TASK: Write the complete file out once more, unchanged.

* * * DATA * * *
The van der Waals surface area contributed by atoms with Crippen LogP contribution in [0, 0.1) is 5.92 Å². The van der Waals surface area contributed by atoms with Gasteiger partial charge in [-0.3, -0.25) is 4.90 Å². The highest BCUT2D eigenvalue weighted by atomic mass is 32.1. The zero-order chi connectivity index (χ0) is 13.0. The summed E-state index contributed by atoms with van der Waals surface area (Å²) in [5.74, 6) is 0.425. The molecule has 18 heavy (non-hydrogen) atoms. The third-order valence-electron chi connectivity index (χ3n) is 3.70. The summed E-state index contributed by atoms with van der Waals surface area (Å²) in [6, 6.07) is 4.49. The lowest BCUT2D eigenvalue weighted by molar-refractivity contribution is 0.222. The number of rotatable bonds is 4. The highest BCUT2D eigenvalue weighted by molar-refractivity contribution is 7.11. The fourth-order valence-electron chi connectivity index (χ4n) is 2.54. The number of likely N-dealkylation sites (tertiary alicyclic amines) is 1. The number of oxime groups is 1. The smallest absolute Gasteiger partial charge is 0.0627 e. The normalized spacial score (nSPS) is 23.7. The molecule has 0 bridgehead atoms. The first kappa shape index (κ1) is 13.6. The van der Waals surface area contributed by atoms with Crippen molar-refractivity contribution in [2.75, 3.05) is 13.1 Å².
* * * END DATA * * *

The van der Waals surface area contributed by atoms with Crippen LogP contribution in [0, 0.1) is 5.92 Å². The van der Waals surface area contributed by atoms with Gasteiger partial charge in [-0.3, -0.25) is 4.90 Å². The highest BCUT2D eigenvalue weighted by atomic mass is 32.1. The zero-order chi connectivity index (χ0) is 13.0. The summed E-state index contributed by atoms with van der Waals surface area (Å²) in [5.74, 6) is 0.425. The molecule has 18 heavy (non-hydrogen) atoms. The third-order valence-electron chi connectivity index (χ3n) is 3.70. The summed E-state index contributed by atoms with van der Waals surface area (Å²) in [6, 6.07) is 4.49. The lowest BCUT2D eigenvalue weighted by molar-refractivity contribution is 0.222. The number of rotatable bonds is 4. The highest BCUT2D eigenvalue weighted by molar-refractivity contribution is 7.11. The fourth-order valence-electron chi connectivity index (χ4n) is 2.54. The number of likely N-dealkylation sites (tertiary alicyclic amines) is 1. The number of oxime groups is 1. The smallest absolute Gasteiger partial charge is 0.0627 e. The normalized spacial score (nSPS) is 23.7. The molecule has 0 bridgehead atoms. The first kappa shape index (κ1) is 13.6. The van der Waals surface area contributed by atoms with Crippen molar-refractivity contribution in [2.75, 3.05) is 13.1 Å².